Development around planned light-rail stations should make it easy for everyone to get from home to work, shopping or entertainment without a car, residents said Wednesday at an inaugural planning workshop.
Others suggested making it safer to cross highways and rail tracks with greenways and pedestrian bridges. A few also expressed lingering concerns that only those who can afford to live near the 17.7-mile route between UNC Hospitals and N.C. Central University will see its benefits.
Consultants also met with neighborhood representatives earlier Wednesday to get a better understanding of local issues.
The comments and questions from the Glen Lennox, Abernathy Place, Downing Creek and Sherwood Forest representatives were similar to written comments they got Wednesday night, Gateway Planning consultant Brad Lonberger said.
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Residents were curious about the potential effects on flood-prone areas and how buses would link all of Orange County to the stations, he said. They asked to see more retail options, music venues and local restaurants, as well as ideas about affordable housing and bike and pedestrian connections.
“They’ve been making a lot of their own personal trails, in essence, between some of the neighborhoods, so trying to get those to be more official would be one approach to making sure that these folks have a safe route to walk their dogs or connect to stations themselves,” Lonberger said.
The conversation will continue at 6 p.m. Thursday, Feb. 23, and at noon Saturday, Feb. 25, in The Franklin Hotel ballroom, 311 W. Franklin St. It wraps up with an open house and Town Council review Monday, Feb. 27.
While the Orange and Durham counties’ boards of commissioners have the final say about the light-rail transit project, the council would decide on projects proposed for the stations within Chapel Hill. Durham’s City Council would approve projects at a dozen rail stations within its jurisdiction.
The Chapel Hill-Durham route “is going to be one connected market, with one connected corridor, with a string of opportunities,” Gateway Planning founder Scott Polikov said.
“People who want to self-select and live a transit life ... the different stations are part of their life, so they go to different stations for different parts of their lives. These stations are not competitive; they’re complementary,” Polikov said.
Southern Village resident Heather Brutz was among a number of younger adults in the room. She and her husband share a car or rely on walking and the bus. Their generation is more comfortable with dense housing, she said, but they’ve struggled to find what meets their needs.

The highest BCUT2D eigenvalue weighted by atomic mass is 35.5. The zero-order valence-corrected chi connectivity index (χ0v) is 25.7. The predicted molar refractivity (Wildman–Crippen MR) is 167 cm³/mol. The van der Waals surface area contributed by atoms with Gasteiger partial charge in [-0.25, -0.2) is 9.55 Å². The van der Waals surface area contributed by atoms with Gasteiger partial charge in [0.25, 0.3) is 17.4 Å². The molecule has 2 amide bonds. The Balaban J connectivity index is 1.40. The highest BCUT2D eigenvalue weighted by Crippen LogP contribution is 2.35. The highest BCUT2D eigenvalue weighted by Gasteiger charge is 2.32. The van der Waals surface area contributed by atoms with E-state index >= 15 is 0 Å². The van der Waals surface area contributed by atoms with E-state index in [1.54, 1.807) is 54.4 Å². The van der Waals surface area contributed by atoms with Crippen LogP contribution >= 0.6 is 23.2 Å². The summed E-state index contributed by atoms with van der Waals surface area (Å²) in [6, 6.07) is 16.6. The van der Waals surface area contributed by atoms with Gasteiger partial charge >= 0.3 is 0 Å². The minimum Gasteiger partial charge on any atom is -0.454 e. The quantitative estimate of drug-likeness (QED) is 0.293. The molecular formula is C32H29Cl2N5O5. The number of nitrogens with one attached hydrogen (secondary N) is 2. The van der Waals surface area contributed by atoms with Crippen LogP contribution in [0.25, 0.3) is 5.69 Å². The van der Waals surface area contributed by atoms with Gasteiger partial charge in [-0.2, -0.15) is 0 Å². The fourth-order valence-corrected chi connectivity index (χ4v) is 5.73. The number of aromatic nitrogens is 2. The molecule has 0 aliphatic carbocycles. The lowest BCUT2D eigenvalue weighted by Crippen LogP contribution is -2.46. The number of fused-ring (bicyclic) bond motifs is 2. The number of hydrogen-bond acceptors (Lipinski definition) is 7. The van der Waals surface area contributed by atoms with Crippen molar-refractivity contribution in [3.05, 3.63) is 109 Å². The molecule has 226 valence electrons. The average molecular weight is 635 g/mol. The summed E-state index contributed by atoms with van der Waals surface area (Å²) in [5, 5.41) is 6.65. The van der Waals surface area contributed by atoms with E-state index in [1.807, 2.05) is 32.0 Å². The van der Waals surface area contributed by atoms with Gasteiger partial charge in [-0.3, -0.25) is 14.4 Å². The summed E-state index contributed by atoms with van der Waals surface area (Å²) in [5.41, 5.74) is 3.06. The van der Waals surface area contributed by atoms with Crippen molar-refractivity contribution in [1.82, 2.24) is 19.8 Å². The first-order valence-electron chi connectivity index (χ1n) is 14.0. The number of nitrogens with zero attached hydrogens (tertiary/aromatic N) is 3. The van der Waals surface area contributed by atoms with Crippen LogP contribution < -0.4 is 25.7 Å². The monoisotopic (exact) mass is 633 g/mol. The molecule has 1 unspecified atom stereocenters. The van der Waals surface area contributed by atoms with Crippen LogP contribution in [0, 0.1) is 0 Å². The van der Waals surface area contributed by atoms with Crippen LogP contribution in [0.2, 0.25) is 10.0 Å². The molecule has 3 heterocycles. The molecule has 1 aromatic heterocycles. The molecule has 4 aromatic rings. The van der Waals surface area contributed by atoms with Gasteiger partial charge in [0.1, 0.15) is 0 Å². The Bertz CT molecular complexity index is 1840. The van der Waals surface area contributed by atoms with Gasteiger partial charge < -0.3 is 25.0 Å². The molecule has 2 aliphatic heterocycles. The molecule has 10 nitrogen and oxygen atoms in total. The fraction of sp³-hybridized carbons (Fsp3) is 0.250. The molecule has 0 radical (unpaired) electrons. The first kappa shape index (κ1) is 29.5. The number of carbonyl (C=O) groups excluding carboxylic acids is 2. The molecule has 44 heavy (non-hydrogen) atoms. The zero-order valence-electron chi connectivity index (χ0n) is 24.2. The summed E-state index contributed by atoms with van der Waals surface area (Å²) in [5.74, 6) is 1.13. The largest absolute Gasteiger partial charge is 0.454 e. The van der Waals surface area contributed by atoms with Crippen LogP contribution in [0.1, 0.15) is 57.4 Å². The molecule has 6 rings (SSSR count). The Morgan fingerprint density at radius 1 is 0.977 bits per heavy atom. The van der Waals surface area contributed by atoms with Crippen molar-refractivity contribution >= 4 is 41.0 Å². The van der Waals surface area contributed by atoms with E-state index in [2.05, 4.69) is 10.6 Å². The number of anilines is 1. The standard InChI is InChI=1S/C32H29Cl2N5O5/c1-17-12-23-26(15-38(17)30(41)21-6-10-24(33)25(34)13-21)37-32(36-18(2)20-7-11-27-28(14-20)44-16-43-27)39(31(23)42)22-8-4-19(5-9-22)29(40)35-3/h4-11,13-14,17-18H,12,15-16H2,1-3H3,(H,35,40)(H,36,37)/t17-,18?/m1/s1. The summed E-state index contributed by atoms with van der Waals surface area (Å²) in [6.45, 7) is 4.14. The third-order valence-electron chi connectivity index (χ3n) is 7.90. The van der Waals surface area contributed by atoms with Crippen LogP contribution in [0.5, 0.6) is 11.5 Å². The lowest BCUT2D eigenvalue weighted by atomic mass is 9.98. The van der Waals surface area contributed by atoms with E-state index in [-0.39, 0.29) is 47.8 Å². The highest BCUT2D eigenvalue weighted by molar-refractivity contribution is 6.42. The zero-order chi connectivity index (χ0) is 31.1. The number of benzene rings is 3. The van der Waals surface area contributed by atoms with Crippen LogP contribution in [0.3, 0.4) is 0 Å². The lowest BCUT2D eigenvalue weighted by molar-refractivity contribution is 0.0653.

“It’s really hard to find housing that is transit accessible to the point where you really don’t need a car, where you can go and get to the grocery store and everything you need. So I just want to say I think that we really do need more transit in Chapel Hill of all sorts, buses and light rail,” Brutz said.
Station-oriented neighborhoods also should welcome diverse groups of people, said Dianne Pledger, who lives in Chapel Hill.
“I want to make sure as we talk about developing that we are looking at opportunities for entrepreneurs, for the diversity in the development,” Pledger said. “We’re talking about real affordable housing, because affordable housing in Chapel Hill is not affordable housing in Durham. Opportunities for older adults, and also looking at how people in north Chapel Hill, north Orange County or out (N.C.) 54, how they’re going to benefit from this, because ... we need some jobs in our community.”
Polikov noted that the area – with or without light rail – will keep attracting jobs and people, and face affordability challenges. Transit can’t serve everyone, he said, but it can serve those who live nearby and generate revenues to invest in more affordable housing.
The team’s affordable housing experts will use public feedback to develop some ideas, Lonberger said.
“We feel that through this process, we’re going to be exploring what are those affordable housing issues,” he said. “What is affordable housing for Chapel Hill and Durham, and how to we appropriately and legally figure out a way to bring that kind of development into the station areas.”
The public can review and comment on workshop results at a 6 p.m. community open house Monday, Feb. 27, in the Chapel Hill Town Hall lobby, 405 Martin Luther King Jr. Blvd. The Town Council will get a report at its 7 p.m. meeting in the Council Chamber.
Get light-rail station updates or post comments online at gotriangle.org/neighborhoods.